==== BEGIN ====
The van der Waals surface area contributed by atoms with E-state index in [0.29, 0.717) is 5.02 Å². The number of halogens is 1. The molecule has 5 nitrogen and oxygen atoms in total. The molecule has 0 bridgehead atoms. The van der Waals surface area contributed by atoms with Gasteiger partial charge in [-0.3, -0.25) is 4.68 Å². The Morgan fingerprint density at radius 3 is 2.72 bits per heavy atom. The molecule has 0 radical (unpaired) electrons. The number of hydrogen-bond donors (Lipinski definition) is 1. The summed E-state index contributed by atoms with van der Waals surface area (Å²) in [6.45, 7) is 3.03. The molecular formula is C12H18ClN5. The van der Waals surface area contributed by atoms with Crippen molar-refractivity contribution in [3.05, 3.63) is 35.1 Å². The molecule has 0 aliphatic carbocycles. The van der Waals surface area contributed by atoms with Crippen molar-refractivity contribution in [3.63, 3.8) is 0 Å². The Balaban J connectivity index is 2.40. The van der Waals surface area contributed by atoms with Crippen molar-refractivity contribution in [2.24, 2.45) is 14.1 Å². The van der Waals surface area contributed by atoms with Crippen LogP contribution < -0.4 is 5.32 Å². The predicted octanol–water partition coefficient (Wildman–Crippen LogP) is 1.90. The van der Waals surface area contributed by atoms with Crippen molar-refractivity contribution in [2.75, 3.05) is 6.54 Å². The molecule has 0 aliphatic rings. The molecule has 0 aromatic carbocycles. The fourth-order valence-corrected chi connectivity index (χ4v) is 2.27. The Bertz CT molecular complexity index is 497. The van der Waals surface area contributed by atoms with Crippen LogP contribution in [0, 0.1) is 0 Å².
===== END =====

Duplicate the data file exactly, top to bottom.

The van der Waals surface area contributed by atoms with E-state index in [0.29, 0.717) is 5.02 Å². The number of halogens is 1. The molecule has 5 nitrogen and oxygen atoms in total. The molecule has 0 bridgehead atoms. The van der Waals surface area contributed by atoms with Gasteiger partial charge in [-0.3, -0.25) is 4.68 Å². The Morgan fingerprint density at radius 3 is 2.72 bits per heavy atom. The molecule has 0 radical (unpaired) electrons. The number of hydrogen-bond donors (Lipinski definition) is 1. The summed E-state index contributed by atoms with van der Waals surface area (Å²) in [6.45, 7) is 3.03. The molecular formula is C12H18ClN5. The van der Waals surface area contributed by atoms with Crippen molar-refractivity contribution in [3.05, 3.63) is 35.1 Å². The molecule has 0 aliphatic carbocycles. The van der Waals surface area contributed by atoms with Crippen molar-refractivity contribution in [3.63, 3.8) is 0 Å². The Balaban J connectivity index is 2.40. The van der Waals surface area contributed by atoms with Crippen molar-refractivity contribution in [2.24, 2.45) is 14.1 Å². The van der Waals surface area contributed by atoms with Crippen LogP contribution < -0.4 is 5.32 Å². The predicted octanol–water partition coefficient (Wildman–Crippen LogP) is 1.90. The van der Waals surface area contributed by atoms with Crippen molar-refractivity contribution in [2.75, 3.05) is 6.54 Å². The molecule has 0 aliphatic rings. The molecule has 0 aromatic carbocycles. The fourth-order valence-corrected chi connectivity index (χ4v) is 2.27. The Bertz CT molecular complexity index is 497. The van der Waals surface area contributed by atoms with Crippen LogP contribution in [0, 0.1) is 0 Å².